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'Haven't seen any investment slowdown in IT sector'

November 14, 2013 15:41 IST

Sudheer KuppamHaving invested around $330 million in over 90 companies across 10 cities in India since 1998, Intel Capital remains bullish on the 3G and broadband adoption in the country.

The investment arm of US-headquartered chip-maker Intel Corporation expects India to add around 300 million internet users over the next five years.

It plans to invest in companies that support the ecosystem and technology infrastructure required for this growth.

Since January 2013, Intel Capital has invested in six Indian firms, including Snapdeal.com and Savaari Car Rentals.

Sudheer Kuppam, managing director (Asia-Pacific) at Intel Capital tells Business Standard each member of his team is looking at at least a dozen opportunities at any given time.

Excerpts:

Which are your focus areas for investing in India?

We are quite bullish on the 3G technology and broadband adoption in India, as we expect the country will add about 300 million new internet users in the next three-to-five years.

So, what we want to do is support the ecosystem and technology infrastructure that India will require after five years from now.

With this view, we are looking at firms in areas such as data centres, data centre software, cloud services and infrastructure, and network storage, among others.

We are also looking at applications and software related to smart devices.

We are exploring firms that leverage technology to help Indians access smart devices through touch, gesture, speech recognition, and voice recognition.

What makes you bullish on the cloud technology, which some experts say is a bubble?

Different people have varied opinions and we cannot comment on all of those.

But at the end of the day, data centres are being built all over the world to digitally support both private and public clouds.

Most governments want to retain the data that belongs to their citizens within their territorial boundaries.

Also, with more and more people adopting smart devices, thereby generating a lot of data, it is leading to incredible growth in data centres and storage space in India.

The opportunity is huge and a lot of entrepreneurs are trying to innovate to make solutions and products to support this.

What is India’s potential vis-a-vis other Asia-Pacific countries?

Every country in the region comes with its own competencies.

India as a very large market, with significant growth potential over the next decade.

Technology adoption and broadband adoption in India is still low compared to developed regions in the Asia-Pacific.

This is as an opportunity and we want to promote and take part in the technology infrastructure built-up.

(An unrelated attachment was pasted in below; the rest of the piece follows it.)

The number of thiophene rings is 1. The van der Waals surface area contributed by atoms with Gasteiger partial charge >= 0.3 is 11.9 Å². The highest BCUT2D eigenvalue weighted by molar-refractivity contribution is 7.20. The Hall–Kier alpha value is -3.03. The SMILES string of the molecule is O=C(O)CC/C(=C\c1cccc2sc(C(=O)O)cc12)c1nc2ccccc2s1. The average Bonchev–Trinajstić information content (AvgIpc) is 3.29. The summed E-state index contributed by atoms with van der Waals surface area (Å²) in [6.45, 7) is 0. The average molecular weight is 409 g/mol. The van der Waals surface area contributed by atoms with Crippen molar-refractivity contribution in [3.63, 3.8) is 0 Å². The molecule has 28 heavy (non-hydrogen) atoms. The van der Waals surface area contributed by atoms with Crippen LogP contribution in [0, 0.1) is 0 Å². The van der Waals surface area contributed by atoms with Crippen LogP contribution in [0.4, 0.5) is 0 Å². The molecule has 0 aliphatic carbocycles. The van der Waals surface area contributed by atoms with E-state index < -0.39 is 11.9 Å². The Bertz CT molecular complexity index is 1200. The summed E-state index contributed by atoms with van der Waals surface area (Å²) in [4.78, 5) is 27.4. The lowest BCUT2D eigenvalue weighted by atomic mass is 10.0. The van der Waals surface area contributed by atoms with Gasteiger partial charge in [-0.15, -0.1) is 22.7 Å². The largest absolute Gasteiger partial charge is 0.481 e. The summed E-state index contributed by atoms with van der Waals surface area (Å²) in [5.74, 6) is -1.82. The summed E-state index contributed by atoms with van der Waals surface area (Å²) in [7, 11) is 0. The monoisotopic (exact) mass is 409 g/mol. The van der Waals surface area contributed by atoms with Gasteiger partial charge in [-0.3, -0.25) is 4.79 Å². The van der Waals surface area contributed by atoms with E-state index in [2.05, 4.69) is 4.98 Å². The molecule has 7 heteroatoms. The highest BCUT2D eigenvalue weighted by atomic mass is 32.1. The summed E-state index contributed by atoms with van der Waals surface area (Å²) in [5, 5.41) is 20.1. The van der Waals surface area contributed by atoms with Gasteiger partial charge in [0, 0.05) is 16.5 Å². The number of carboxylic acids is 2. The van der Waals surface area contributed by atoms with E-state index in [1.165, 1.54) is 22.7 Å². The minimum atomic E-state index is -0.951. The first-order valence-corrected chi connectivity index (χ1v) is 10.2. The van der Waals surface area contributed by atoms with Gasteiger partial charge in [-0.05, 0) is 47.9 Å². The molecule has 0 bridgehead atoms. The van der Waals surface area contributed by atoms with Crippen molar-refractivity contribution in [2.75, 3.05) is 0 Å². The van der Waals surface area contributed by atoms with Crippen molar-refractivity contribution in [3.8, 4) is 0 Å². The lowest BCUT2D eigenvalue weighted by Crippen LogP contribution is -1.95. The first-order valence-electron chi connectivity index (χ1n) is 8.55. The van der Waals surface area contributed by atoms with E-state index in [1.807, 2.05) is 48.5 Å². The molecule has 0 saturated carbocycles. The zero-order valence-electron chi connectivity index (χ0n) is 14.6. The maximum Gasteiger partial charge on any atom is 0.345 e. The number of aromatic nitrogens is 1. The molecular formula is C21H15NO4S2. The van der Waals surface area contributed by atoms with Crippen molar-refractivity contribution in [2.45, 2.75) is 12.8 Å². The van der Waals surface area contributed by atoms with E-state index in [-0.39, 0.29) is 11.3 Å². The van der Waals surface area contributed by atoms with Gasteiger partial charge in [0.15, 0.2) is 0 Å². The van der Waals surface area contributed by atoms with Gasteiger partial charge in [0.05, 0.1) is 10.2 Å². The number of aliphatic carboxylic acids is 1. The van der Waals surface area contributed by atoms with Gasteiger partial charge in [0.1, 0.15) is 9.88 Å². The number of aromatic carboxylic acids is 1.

What are your observations about the investment climate in India?

We haven’t seen any slowdown in investment in the technology sector in India (despite the macro-economic concerns).

We have a fairly large team with six investment professionals across Bangalore, Mumbai and Delhi.

At any point in time, each member in my team is looking at a dozen opportunities.

We generally invest in only about two per cent of the firms that we come across.

From inception to close, the average time frame for a deal to materialise is four-to-six months.

This includes due diligence from technology, product, market, and financial point of views, along with term sheet evaluation, negotiation, and pricing of the asset.

What is the timeline for returns in India?

Typically, the average holding period for a firm in a venture portfolio is between five and seven years.

For us, it is no different unless the growth in revenue comes at a faster pace.

We believe if a business is not growing by 40-50 per cent annually, it is tough to generate returns for investors.

What are the plans to deploy the remaining 20 per cent of Intel Capital Technology Fund?

We had launched this fund in December 2005, and invested over 80 per cent of the $250-million fund.

Over 40 companies have received investment from the fund.

The remaining funds will be deployed in areas that we are focused on, such as, cloud, data centre, and mobile technology.

Deployment depends on the deal flow and quantum of deals going forward. Of every 100 deals that we look at, we invest in only one or two.

So we cannot forecast the timing on when we will exhaust this fund and start a new fund.

When the right time comes and we have exhausted this fund will we go through the process for a new fund.

Are there any new segments within technology that you may look to explore?

Historically, we have supported the education vertical, basically bringing in new forms of technology and leveraging technology to support education. That continues to be of our interest.

There are various things that can be done within this space.

When we talk of hosting content in the cloud, it can be used for delivery of education as well.

So, students can access content through smart-devices.

I can't discuss anything further on this as we typically do not discuss things until they are closed.

Are you looking at investing in device manufacturing in India, as there is rising interest in the same from both industry and the government?

When it comes to semi-conductor and device-related innovation, Japan, Taiwan and South Korea stand out.

Unfortunately, India does not have any manufacturing-related infrastructure.

Whatever moves the Indian government is making is appreciable, but they need to do more.

At this point, we are not interested in looking at any manufacturing-related investment in India.

Image: Sudheer Kuppam; Photograph, courtesy: Business Standard

Itika Sharma Punit
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